Tags

Type your tag names separated by a space and hit enter

Shorter hospitalization trends among children with sickle cell disease.
Pediatr Blood Cancer. 2012 Oct; 59(4):679-84.PB

Abstract

BACKGROUND

Vaso-occlusive crises (VOC) contribute to frequent hospitalizations among children with sickle cell disease (SCD). The objective of this study was to determine whether length of stay (LOS) has decreased for VOC hospitalizations between 1997 and 2009.

PROCEDURE

We analyzed pediatric discharges (aged 0-18) with a primary or secondary diagnosis of SCD with crisis from the Kid's Inpatient Database (years 1997, 2003, and 2009), a nationally representative sample of pediatric hospital discharges. We conducted bivariate and multivariate, sample-weighted linear regression analyses to determine associations between independent variables (patient demographics, hospital characteristics, co-diagnoses, and procedures) and LOS.

RESULTS

Both the number (22,661-21,741) and proportion of VOC hospitalizations (0.34-0.29%) among all pediatric hospitalizations marginally decreased between 1997 and 2009 (P < 0.01). Mean LOS decreased from 4.59 to 4.21 days (P < 0.01). For all study years, older age was the only socio-demographic variable associated with longer LOS, controlling for other factors. Between 1997 and 2009, LOS decreased for all age categories, with the largest statistically significant reduction occurring among adolescents (5.69-4.76 days).

CONCLUSIONS

Nationally representative hospital data indicate modest but meaningful reductions in LOS for children with VOC over a 12-year period. Adolescents who typically have the greatest disease severity showed the largest reduction in LOS. However, adolescents continue to account for a large proportion of inpatient stays for VOC. These findings illustrate that the adolescent period is a critical time in the lifespan for targeted intervention.

Authors+Show Affiliations

Department of Pediatrics, Baylor College of Medicine, Texas Children's Cancer Center, Houston, Texas 77030, USA. Raphael@bcm.eduNo affiliation info availableNo affiliation info availableNo affiliation info available

Pub Type(s)

Journal Article

Language

eng

PubMed ID

22223395

Citation

Raphael, Jean L., et al. "Shorter Hospitalization Trends Among Children With Sickle Cell Disease." Pediatric Blood & Cancer, vol. 59, no. 4, 2012, pp. 679-84.
Raphael JL, Mueller BU, Kowalkowski MA, et al. Shorter hospitalization trends among children with sickle cell disease. Pediatr Blood Cancer. 2012;59(4):679-84.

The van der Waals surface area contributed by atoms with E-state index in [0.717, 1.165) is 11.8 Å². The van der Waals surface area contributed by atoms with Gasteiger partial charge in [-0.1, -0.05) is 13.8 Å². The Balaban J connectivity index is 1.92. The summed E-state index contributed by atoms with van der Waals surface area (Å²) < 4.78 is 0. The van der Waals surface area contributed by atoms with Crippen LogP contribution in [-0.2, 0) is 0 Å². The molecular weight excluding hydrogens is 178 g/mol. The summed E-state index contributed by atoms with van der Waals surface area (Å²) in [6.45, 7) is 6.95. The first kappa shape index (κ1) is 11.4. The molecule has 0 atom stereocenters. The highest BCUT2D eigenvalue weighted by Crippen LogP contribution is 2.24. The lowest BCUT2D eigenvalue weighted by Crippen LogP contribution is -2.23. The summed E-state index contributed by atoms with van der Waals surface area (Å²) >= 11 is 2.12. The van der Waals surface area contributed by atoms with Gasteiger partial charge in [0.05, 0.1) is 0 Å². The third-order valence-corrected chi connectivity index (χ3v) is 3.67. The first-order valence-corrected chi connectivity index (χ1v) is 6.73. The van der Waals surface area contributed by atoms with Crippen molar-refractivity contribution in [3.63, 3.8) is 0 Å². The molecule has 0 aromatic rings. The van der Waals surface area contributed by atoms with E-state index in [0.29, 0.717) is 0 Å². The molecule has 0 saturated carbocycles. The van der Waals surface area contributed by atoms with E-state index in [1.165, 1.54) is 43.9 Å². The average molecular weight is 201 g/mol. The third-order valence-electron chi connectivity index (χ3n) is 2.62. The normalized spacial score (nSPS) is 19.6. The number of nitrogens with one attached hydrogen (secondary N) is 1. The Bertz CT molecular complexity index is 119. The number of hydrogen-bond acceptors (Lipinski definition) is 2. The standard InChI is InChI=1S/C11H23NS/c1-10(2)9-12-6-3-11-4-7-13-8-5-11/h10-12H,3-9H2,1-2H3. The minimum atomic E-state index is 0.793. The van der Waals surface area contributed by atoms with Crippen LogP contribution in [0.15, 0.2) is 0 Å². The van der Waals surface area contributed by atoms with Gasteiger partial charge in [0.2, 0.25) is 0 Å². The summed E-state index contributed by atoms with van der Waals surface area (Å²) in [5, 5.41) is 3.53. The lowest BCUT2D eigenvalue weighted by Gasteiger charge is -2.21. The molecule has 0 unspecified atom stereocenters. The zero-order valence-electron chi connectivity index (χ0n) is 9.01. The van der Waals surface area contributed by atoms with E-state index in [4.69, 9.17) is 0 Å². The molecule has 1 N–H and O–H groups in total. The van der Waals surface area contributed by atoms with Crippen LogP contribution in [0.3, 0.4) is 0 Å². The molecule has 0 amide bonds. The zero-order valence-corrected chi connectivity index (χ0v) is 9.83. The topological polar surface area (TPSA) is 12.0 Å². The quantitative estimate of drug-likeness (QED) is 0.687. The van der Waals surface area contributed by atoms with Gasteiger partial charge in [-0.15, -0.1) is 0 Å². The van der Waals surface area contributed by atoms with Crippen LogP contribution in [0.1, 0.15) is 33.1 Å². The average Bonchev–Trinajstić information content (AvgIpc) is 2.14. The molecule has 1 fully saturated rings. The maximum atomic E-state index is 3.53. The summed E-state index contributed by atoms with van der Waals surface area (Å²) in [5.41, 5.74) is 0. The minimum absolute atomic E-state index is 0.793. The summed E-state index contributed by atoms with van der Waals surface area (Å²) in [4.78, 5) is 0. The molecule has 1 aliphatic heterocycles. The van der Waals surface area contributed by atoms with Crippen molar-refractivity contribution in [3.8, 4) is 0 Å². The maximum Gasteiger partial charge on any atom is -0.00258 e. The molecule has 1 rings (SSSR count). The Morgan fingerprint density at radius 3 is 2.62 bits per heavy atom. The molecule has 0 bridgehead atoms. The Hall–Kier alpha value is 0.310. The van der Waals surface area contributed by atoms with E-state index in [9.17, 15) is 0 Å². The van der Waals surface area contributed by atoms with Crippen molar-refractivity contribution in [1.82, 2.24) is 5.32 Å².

Raphael, J. L., Mueller, B. U., Kowalkowski, M. A., & Oyeku, S. O. (2012). Shorter hospitalization trends among children with sickle cell disease. Pediatric Blood & Cancer, 59(4), 679-84. https://doi.org/10.1002/pbc.24065
Raphael JL, et al. Shorter Hospitalization Trends Among Children With Sickle Cell Disease. Pediatr Blood Cancer. 2012;59(4):679-84. PubMed PMID: 22223395.
* Article titles in AMA citation format should be in sentence-case
TY - JOUR T1 - Shorter hospitalization trends among children with sickle cell disease. AU - Raphael,Jean L, AU - Mueller,Brigitta U, AU - Kowalkowski,Marc A, AU - Oyeku,Suzette O, Y1 - 2012/01/04/ PY - 2011/10/03/received PY - 2011/12/05/accepted PY - 2012/1/7/entrez PY - 2012/1/10/pubmed PY - 2012/10/16/medline SP - 679 EP - 84 JF - Pediatric blood & cancer JO - Pediatr Blood Cancer VL - 59 IS - 4 N2 - BACKGROUND: Vaso-occlusive crises (VOC) contribute to frequent hospitalizations among children with sickle cell disease (SCD). The objective of this study was to determine whether length of stay (LOS) has decreased for VOC hospitalizations between 1997 and 2009. PROCEDURE: We analyzed pediatric discharges (aged 0-18) with a primary or secondary diagnosis of SCD with crisis from the Kid's Inpatient Database (years 1997, 2003, and 2009), a nationally representative sample of pediatric hospital discharges. We conducted bivariate and multivariate, sample-weighted linear regression analyses to determine associations between independent variables (patient demographics, hospital characteristics, co-diagnoses, and procedures) and LOS. RESULTS: Both the number (22,661-21,741) and proportion of VOC hospitalizations (0.34-0.29%) among all pediatric hospitalizations marginally decreased between 1997 and 2009 (P < 0.01). Mean LOS decreased from 4.59 to 4.21 days (P < 0.01). For all study years, older age was the only socio-demographic variable associated with longer LOS, controlling for other factors. Between 1997 and 2009, LOS decreased for all age categories, with the largest statistically significant reduction occurring among adolescents (5.69-4.76 days). CONCLUSIONS: Nationally representative hospital data indicate modest but meaningful reductions in LOS for children with VOC over a 12-year period. Adolescents who typically have the greatest disease severity showed the largest reduction in LOS. However, adolescents continue to account for a large proportion of inpatient stays for VOC. These findings illustrate that the adolescent period is a critical time in the lifespan for targeted intervention. SN - 1545-5017 UR - https://www.unboundmedicine.com/medline/citation/22223395/Shorter_hospitalization_trends_among_children_with_sickle_cell_disease_ L2 - https://doi.org/10.1002/pbc.24065 DB - PRIME DP - Unbound Medicine ER -